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The Function of Pain

July 4, 2011

Phantom limb is a phenomenon in which the amputee experiences sensation—usually pain—in the missing limb.

In the 1956 revolution, Karl Szilágyi, a freedom fighter, lost his right arm. It was blown off by a soviet gunner as he ran through the belváros. Forty years later, he still experienced agonizing pain in the phantom limb—the nonexistent fist was clenched tightly, he said, so that the fingernails dug into the flesh of the palm.

Doctors explained a new and promising form of treatment to Szilágyi. A simple wooden box was separated into two compartments by a mirror. By sticking both the corporeal arm and the phantom arm into the separate compartments of the box, and looking down at an angle, the amputee experienced the illusion that both arms were whole. Next, the patient was instructed to tighten the real hand until the pain was identical to that of the unreal hand. By slowly relaxing the corporeal fist and staring into the illusory box, the mind was deceived into simultaneously relaxing the missing fist.

As they explained the procedure, Szilágyi listened longingly—the pain was particularly severe that day. Then, after a minute of silence he said, Thank you, gentlemen, but I would never. The arm—it clings to the memories.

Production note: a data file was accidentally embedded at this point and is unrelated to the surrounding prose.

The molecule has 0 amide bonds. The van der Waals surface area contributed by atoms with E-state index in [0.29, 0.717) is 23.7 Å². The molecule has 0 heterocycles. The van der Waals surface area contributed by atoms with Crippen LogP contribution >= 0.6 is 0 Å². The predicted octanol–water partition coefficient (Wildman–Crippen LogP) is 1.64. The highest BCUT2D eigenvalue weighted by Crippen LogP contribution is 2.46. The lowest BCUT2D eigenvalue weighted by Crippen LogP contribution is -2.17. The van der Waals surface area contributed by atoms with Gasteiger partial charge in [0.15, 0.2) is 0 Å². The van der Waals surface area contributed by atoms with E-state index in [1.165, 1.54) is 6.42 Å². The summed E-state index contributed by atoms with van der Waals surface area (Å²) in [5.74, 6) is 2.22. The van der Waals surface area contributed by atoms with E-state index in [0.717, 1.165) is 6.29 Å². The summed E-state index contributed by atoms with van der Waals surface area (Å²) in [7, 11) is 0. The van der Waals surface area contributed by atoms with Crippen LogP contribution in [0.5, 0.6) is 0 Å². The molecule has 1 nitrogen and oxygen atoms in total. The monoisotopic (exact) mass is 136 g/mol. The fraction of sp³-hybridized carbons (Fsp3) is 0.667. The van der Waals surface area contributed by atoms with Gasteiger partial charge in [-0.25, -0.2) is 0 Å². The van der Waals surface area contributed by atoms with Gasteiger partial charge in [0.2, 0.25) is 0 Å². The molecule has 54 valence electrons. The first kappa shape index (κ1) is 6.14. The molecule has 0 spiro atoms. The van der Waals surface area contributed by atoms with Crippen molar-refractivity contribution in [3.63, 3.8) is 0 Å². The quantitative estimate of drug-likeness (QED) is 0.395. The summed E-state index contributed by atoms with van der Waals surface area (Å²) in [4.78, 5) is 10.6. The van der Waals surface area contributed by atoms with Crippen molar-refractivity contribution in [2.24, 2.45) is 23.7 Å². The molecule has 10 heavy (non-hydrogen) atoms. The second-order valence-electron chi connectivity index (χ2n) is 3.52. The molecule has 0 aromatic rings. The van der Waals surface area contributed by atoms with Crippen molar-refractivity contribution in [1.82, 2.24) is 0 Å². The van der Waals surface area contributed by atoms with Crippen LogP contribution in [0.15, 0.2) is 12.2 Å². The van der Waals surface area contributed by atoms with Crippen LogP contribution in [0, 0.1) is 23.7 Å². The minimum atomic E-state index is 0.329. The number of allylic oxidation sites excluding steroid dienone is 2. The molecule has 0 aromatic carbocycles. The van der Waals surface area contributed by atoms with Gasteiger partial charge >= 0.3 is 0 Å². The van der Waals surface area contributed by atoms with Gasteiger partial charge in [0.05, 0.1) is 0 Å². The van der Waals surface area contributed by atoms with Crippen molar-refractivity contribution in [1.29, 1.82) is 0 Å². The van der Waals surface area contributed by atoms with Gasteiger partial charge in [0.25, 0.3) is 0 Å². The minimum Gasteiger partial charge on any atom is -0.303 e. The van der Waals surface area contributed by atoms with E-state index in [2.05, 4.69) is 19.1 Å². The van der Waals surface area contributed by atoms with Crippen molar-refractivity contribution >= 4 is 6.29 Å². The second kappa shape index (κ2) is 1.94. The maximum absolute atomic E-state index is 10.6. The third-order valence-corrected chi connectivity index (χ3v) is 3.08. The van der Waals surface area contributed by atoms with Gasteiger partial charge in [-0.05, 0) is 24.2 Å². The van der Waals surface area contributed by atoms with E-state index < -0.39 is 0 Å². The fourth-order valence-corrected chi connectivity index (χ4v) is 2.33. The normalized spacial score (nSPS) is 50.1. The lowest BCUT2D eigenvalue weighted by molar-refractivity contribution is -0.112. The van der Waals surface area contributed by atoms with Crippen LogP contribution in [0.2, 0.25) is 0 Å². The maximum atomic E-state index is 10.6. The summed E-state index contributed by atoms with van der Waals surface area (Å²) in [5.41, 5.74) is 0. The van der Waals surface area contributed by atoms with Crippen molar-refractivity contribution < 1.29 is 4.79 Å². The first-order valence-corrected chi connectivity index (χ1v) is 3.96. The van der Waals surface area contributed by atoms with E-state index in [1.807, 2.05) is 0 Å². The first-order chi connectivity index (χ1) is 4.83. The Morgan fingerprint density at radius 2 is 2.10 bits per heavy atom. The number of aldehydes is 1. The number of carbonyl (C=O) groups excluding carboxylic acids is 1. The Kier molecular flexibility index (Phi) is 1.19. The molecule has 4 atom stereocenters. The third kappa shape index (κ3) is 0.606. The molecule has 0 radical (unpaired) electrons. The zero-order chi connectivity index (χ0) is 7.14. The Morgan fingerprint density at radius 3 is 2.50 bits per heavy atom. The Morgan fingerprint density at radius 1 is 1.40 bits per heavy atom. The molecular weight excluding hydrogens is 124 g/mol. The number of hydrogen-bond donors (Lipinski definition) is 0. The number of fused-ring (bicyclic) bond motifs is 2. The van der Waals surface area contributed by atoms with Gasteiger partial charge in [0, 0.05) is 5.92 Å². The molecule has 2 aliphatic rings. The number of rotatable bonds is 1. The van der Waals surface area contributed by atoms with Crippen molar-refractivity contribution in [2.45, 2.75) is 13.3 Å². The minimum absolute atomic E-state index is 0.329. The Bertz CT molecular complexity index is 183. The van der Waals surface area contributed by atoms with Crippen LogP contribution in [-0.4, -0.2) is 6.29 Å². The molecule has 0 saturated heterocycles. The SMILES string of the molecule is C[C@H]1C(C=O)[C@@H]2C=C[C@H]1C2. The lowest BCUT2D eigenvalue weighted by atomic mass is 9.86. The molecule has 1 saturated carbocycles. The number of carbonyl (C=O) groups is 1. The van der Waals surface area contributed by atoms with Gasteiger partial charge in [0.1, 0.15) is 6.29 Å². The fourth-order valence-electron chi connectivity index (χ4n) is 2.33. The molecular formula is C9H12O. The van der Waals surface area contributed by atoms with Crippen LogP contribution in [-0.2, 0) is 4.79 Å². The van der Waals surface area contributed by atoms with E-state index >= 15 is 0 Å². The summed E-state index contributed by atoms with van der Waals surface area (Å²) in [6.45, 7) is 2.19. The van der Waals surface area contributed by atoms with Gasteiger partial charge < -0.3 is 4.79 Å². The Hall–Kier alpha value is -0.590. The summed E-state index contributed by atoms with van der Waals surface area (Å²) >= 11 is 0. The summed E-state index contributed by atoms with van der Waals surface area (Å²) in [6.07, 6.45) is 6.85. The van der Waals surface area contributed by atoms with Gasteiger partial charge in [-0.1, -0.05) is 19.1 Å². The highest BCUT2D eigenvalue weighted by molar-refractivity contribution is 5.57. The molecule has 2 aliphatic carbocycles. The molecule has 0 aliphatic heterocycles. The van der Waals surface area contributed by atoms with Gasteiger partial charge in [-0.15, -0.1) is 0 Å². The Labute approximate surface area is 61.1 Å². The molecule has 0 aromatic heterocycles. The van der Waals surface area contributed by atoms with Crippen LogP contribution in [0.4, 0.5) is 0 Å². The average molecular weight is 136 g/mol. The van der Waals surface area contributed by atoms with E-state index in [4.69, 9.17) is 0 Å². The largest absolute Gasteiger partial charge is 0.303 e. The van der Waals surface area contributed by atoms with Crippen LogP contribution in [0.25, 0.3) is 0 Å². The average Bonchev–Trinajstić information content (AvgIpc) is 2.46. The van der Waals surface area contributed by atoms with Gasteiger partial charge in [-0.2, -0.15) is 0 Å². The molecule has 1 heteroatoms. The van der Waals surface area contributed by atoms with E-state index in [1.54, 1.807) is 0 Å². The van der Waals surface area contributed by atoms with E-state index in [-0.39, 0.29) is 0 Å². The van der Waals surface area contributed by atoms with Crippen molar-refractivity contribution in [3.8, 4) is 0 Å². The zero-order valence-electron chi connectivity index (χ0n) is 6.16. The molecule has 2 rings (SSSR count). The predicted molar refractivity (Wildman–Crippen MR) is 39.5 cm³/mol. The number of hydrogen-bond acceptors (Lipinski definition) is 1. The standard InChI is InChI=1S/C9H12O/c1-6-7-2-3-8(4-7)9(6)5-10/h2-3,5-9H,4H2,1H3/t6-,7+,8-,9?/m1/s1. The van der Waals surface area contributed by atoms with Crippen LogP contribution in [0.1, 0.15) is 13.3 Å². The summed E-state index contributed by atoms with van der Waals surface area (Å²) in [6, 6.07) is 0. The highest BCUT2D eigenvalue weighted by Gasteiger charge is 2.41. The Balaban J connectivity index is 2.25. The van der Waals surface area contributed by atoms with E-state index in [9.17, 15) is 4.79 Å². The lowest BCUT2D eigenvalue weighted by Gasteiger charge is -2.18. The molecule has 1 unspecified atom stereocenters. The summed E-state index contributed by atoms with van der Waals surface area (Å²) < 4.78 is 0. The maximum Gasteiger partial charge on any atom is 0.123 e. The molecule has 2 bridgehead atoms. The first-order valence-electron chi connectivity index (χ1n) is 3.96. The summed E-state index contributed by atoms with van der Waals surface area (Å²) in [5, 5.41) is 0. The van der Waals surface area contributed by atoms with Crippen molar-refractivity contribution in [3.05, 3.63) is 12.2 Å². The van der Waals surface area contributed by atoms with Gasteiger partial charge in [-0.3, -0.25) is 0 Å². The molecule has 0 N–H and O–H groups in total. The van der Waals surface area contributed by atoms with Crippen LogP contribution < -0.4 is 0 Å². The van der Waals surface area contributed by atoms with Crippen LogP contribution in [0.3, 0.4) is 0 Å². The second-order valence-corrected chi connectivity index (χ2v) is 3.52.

The Function of Pain

© Trent R. Leinenbach, Ashen Apples, 2011

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2 Comments leave one →
  1. July 6, 2011 10:00 pm

    I like this short piece Trent. Work on the punch of the last line. I love what you are trying to get at here. It conveys the difficulty of letting something go even when it is so obviously and so blatantly already gone. However, when you say it clings to the memories that does two things. 1) it opens up too much for me. i suddenly want to know more, just as it is ending. and 2) its slightly too dramatic. I think I would like this more if it conveyed the concept of how we are so set in our ways that we don’t even really have good or “dramatic” reasons for doing them anymore. As always, great work. 🙂

    • July 7, 2011 7:16 am

      Awesome comment Katie. I was thinking it was pretty dang dramatic myself, so the second opinion really helps. Thanks so much.

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